The Supreme Court’s new Board of Trustees of the Leland Stanford Junior University v. Roche Molecular Systems, Inc., et al., 563 U.S. ___ (2011) decision has significant implications for federally-funded inventions and any patents that may result. As Christopher Rissetto, Louis DePaul, and Stephanie Giese explain in this new alert, each federal government contractor and grantee should take the following steps:
- Establish agreements with employees that require each employee to make present assignments to the contractor or grantee for inventions made during his or her employment.
- Establish agreements with third parties, including consultants, that protect each party’s rights in inventions developed during collaborative efforts consistent with the terms of the government contract.
- Recognize that, as a federal contractor or grantee, it may be in breach of its federal contract or grant if it fails to obtain: (1) an assignment (preferably a present assignment) of a federally funded invention from an employee; or (2) an agreement on rights in a federally funded invention from a third-party collaborating organization or consultant.
- Recognize that the federal government may propose new rulemaking in connection with patent rights that may include regulations that require contractors to obtain (and perhaps certify that they have obtained) the assignments from employees, as well as agreements with collaborating organizations and consultants discussed above.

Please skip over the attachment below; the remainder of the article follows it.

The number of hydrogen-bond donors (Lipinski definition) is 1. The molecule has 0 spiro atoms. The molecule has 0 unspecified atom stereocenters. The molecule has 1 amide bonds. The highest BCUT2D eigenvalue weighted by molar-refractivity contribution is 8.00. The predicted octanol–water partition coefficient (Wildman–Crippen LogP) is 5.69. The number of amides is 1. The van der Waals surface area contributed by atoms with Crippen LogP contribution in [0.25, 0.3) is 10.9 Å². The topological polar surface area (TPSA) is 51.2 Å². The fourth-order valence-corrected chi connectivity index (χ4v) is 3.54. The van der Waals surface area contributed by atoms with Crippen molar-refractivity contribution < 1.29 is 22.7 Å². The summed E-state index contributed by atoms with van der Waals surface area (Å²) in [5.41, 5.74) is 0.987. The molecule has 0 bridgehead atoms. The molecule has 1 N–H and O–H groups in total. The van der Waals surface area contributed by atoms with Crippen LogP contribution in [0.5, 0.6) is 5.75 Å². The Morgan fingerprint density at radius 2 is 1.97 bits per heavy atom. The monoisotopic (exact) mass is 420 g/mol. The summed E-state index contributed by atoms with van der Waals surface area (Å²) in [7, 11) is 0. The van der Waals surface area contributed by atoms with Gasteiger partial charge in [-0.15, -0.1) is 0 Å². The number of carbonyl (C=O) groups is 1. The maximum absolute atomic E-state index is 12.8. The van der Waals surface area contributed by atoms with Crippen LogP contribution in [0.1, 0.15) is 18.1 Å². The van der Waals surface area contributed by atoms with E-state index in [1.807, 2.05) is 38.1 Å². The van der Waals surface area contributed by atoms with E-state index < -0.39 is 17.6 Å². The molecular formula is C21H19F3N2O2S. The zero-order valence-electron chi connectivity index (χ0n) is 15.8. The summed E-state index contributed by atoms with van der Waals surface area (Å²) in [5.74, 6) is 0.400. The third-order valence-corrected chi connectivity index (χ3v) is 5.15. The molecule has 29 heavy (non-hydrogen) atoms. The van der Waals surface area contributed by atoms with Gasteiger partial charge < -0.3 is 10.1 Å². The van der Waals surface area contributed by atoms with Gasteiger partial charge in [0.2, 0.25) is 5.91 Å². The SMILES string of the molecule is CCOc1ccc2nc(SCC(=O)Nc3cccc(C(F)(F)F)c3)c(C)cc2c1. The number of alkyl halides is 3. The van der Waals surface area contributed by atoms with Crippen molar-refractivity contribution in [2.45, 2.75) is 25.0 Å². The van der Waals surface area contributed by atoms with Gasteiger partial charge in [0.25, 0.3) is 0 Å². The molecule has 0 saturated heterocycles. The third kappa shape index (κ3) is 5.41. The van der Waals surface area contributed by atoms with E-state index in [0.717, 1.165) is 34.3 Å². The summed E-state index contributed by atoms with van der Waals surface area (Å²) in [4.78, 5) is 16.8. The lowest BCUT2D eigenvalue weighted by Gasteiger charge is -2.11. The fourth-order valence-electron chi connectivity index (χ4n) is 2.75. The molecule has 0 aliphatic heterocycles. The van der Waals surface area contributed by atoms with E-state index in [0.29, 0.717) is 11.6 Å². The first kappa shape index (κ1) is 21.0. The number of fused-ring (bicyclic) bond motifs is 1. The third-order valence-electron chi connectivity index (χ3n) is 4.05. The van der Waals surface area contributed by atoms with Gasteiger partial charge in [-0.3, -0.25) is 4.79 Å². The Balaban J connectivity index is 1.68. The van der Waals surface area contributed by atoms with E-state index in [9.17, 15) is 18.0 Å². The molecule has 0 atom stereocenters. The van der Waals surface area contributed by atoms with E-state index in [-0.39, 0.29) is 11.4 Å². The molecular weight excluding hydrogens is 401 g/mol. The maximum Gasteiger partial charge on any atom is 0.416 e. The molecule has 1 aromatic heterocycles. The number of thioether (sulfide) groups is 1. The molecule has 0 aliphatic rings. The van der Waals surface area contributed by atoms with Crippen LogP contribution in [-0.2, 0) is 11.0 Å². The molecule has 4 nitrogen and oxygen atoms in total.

- Understand that patent rights are not implemented in federal contracts and grants uniformly across the federal agencies and, as such, a federal government contractor or grantee should carefully review its rights and responsibilities under the patent rights clauses in each of its contracts or grants.
- Recognize that under certain circumstances, a federal contractor or grantee should negotiate patent rights with the federal government.
- Recognize that, pursuant to the definition of “subject invention” in a federal government grant or contract, the federal government may obtain rights in inventions conceived at private expense, but first reduced to practice using federal funding, or alternatively, conceived using federal funding, but first reduced to practice at private expense.
- Recognize that, as a federal government contractor or grantee, it may need to review the federal government contract or grant, as well as agreements made in connection with the contract or grant, to determine rights to a federally funded invention.
- Recognize that, to determine rights to a federally funded invention, third parties acquiring patent rights from a federal government contractor or grantee may need to review the federal government contract or grant, as well as agreements made in connection with the contract or grant.
- While not specifically addressed by the Supreme Court, recognize that the precedent set in the Stanford v. Roche decision is likely to apply to large, for-profit companies, as well as to small businesses and nonprofit organizations that are performing federal government contracts or grants. See Exec. Order No. 12,591, para. 1(b)(4), 52 Fed. Reg. 13,414 (Apr. 10, 1987) (citing President’s Memorandum to the Heads of the Executive Departments and Agencies, Government Patent Policy (Feb. 18, 1983)).
Please contact one of the authors for more information regarding intellectual property rights under federal government contracts and grants.